Friday, August 15, 2014

Listen, seriously, listen to what your body is telling you

I'm grateful that I've had arthritis, juvenile rheumatoid arthritis, since I was thirteen. It has made me quite a neurotic person, tuned in to my body. I've been off medication for the arthritis since I was 18. That's when I almost had an ulcer from the NSAIDS that the dr. prescribed. I had orthoscopic knee surgery at 15 and found the recovery process quite frustrating and limiting.
So, neurotic. Yes.
This isn't a pretty sight following for gentlemen to read, sorry. Close and move on to a different blog.
Thanks. Now on to listening to your body.
I've been taking chances, risks and going on adventures for the past year and a half since my family decided we'd be risk takers and move to another country. This was due to a job opportunity that I had and a huge leap of faith that our family had moving overseas.
I've worked hard to enjoy and adapt to a new country and had a steep learning curve adapting to a new culture.
So. Listening to the body.
Here were my body's stages of saying, something is really wrong:
1. I was really fatigued, a lot in June. Couldn't figure out why.
2. I started spotting a little bit in June and worried.
3. I had an extra period at the end of June and was frustrated.
4. Went to the dr. after that and she said it might be fibroids. She did a pap smear- it was clear.
5. I went on a family week long adventure that included fun hiking, scootering and more... and continued spotting.
6. Quickly we turned around and went on another family adventure to learn kung fu. Part way through the week I started my period 2 weeks early.
7. I went back to my doctor and she sent me to get a transvaginal ultrasound that revealed that I did have fibroids. Discussed with doctor about options, she suggested an IUD which I considered.
8. I went back to work. Within a week, I started having the heaviest, scariest period I ever experienced. My body was screaming that something was wrong.
9. I went back to the doctor who put me on hormones to try to stop the bleeding..
10. The bleeding lessened quickly. Two days after taking the medicine a finger on my right hand started hurting terribly. The next day, the other hand had a finger that hurt. Then my wrists and shoulders started hurting. I decided it was the medicine. I went back to the doctor and scheduled the procedure to get the IUD put in. I also got permission to quit taking the main hormone medicine but continue the other so that the bleeding didn't pick back up. I was listening to my body, it was still trying to tell me something was terribly wrong. I went to three sessions of Chinese Traditional medicine treatment including acupuncture and mustard seed packs on my wrists and shoulders, no alleviation of pain until I got off the medicine.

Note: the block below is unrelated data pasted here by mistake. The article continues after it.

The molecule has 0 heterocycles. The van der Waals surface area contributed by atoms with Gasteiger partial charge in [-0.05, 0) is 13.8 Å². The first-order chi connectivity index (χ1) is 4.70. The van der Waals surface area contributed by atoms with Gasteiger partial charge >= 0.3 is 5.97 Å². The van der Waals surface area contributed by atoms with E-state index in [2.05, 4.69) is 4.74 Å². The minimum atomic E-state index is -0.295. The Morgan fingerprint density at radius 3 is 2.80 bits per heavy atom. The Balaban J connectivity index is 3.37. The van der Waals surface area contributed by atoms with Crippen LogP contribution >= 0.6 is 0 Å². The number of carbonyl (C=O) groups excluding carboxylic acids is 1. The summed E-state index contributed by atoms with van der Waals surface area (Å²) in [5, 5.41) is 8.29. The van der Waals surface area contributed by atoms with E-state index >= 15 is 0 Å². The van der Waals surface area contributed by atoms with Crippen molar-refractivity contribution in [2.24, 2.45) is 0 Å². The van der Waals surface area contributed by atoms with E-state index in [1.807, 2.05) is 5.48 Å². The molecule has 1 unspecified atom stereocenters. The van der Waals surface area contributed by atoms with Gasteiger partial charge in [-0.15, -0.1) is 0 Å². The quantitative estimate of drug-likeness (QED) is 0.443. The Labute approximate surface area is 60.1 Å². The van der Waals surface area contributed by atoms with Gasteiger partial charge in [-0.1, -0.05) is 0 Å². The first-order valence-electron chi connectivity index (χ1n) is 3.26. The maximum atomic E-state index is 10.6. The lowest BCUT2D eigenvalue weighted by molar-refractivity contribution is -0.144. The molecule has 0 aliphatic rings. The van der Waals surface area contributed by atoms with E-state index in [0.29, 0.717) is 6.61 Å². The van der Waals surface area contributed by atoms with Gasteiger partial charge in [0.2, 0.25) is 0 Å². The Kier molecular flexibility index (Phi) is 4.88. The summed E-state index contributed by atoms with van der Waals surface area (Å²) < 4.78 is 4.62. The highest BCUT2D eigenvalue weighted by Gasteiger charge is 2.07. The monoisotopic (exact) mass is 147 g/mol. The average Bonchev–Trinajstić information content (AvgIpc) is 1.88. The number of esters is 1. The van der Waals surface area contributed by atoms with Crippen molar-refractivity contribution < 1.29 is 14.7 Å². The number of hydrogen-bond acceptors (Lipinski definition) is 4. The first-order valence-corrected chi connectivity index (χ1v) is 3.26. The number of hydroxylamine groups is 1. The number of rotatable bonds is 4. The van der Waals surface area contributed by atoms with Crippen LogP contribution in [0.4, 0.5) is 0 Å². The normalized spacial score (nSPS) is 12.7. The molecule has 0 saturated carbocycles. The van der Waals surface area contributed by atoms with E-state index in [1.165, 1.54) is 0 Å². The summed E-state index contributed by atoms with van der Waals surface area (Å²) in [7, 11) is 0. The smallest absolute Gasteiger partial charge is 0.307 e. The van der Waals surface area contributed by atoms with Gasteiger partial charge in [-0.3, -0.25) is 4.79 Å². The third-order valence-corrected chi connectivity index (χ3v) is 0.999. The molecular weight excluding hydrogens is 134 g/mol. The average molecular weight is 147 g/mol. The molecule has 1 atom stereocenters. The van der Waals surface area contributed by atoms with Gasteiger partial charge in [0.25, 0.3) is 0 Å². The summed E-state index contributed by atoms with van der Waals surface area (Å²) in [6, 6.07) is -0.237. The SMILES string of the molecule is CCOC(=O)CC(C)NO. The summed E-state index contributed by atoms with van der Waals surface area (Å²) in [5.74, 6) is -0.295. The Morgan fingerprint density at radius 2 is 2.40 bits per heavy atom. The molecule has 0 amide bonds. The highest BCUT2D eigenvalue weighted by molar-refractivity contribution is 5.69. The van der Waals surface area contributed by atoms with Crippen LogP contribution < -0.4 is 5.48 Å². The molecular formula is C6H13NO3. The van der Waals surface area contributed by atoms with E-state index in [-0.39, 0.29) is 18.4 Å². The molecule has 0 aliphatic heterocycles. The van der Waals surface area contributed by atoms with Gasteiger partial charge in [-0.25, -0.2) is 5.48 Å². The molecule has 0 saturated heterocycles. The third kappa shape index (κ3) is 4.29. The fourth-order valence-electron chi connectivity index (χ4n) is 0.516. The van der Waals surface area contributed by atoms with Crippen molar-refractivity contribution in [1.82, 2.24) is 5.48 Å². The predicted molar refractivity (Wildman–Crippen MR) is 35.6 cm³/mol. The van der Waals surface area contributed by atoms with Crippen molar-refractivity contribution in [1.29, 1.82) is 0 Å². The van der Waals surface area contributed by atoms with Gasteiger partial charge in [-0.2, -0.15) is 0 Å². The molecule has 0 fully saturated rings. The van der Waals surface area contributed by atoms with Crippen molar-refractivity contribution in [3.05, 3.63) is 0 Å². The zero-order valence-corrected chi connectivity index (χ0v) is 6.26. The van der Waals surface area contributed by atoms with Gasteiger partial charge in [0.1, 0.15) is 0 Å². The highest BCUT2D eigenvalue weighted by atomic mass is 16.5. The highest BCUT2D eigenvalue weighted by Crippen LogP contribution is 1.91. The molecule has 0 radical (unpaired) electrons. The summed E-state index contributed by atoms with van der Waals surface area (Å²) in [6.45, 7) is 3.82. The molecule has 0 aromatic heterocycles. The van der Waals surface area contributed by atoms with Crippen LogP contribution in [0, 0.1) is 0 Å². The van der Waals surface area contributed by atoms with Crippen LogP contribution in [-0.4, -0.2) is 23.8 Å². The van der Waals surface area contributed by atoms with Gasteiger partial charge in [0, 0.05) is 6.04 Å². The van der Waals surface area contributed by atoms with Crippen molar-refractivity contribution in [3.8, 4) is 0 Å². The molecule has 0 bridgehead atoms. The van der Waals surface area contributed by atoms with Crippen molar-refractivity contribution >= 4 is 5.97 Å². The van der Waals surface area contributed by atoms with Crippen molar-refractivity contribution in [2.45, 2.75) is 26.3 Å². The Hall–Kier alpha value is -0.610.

11. I went to a specialist who quickly scheduled the IUD procedure for that Saturday. I went to the procedure a little nervous but hopeful that this would address the problem.
12. The procedure went fine until the doctor who was using a video scope noticed a large growth on my cervix. He took a biopsy and told me immediately following the procedure that he didn't put in the IUD because he needed to find out more about the growth.
13. I waited over a week to get results, that was terrible. I called, the doctor was out and then wanted to schedule an appointment to talk in person, emphasized that it wasn't a worry. We went to a family weekend fun trip which I'm still grateful we did... last time I had energy for excitement.
14. My doctor met with my husband and I to explain that I had cervical cancer, in what he suspected was early stage 1. He was concerned with how large the growth was and suggested I see a specialist. He explained that pap smears and a transvaginal ultrasound wouldn't reveal anything about cervical cancer and shared that this was a really lucky find.
15. After juggling doctors to sort out what would be covered by insurance, I went to a specialist... who sent me to another specialist within a days time. That specialist scheduled a radical hysterectomy with some lymph node removal as well.
16. The specialist warned me that I might need to get radiotherapy after the surgery since I had such a large growth.
17. The surgery went well. My employers were generous, kind, and supportive and I was approved for paid emergency leave.
18. I've been off work for four weeks, recovering from the surgery. Quickly after the procedure, my doctor came and confirmed that he wanted me to see a specialist and have radiotherapy...
19. I went to a cancer radiologist who decided to treat me with six weeks of Tomotherapy sending radiation to my entire pelvic region.
20. This radiologist gave my husband and I heart attacks when he pointed out that I have a rare form of cervical cancer with no known confirmed treatment but with a 40-50% survival rate without having radiotherapy. No choice in our opinion, getting radiation treatment. There was slight discussion of getting chemotherapy as well but my other doctor said "no" quickly since I had a biopsy of all my lymph nodes and had no signs of migration of cancer cells.

So now... still listening carefully to my body and dealing with Tomotherapy. (Radiation treatment, 30 days, Monday-Friday for 6 weeks.) Not fun but important.

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